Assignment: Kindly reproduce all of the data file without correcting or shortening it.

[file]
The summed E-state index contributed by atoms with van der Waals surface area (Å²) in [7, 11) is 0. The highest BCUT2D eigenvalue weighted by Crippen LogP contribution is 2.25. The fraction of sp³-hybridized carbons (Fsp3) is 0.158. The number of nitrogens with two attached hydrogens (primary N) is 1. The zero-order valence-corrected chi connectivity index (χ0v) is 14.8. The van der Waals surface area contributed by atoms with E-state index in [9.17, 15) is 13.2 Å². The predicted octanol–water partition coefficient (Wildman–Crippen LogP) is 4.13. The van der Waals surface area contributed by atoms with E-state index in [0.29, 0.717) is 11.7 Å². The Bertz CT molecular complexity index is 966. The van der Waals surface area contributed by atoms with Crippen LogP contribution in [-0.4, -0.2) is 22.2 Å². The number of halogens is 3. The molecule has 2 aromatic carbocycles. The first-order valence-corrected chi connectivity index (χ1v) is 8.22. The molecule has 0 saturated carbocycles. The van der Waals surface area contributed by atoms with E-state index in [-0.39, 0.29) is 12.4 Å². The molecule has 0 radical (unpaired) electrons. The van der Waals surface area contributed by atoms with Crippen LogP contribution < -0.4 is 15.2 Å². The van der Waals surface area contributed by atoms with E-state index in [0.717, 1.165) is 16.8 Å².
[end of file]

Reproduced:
The summed E-state index contributed by atoms with van der Waals surface area (Å²) in [7, 11) is 0. The highest BCUT2D eigenvalue weighted by Crippen LogP contribution is 2.25. The fraction of sp³-hybridized carbons (Fsp3) is 0.158. The number of nitrogens with two attached hydrogens (primary N) is 1. The zero-order valence-corrected chi connectivity index (χ0v) is 14.8. The van der Waals surface area contributed by atoms with E-state index in [9.17, 15) is 13.2 Å². The predicted octanol–water partition coefficient (Wildman–Crippen LogP) is 4.13. The van der Waals surface area contributed by atoms with E-state index in [0.29, 0.717) is 11.7 Å². The Bertz CT molecular complexity index is 966. The van der Waals surface area contributed by atoms with Crippen LogP contribution in [-0.4, -0.2) is 22.2 Å². The number of halogens is 3. The molecule has 2 aromatic carbocycles. The first-order valence-corrected chi connectivity index (χ1v) is 8.22. The molecule has 0 saturated carbocycles. The van der Waals surface area contributed by atoms with E-state index in [-0.39, 0.29) is 12.4 Å². The molecule has 0 radical (unpaired) electrons. The van der Waals surface area contributed by atoms with Crippen LogP contribution < -0.4 is 15.2 Å². The van der Waals surface area contributed by atoms with E-state index in [0.717, 1.165) is 16.8 Å².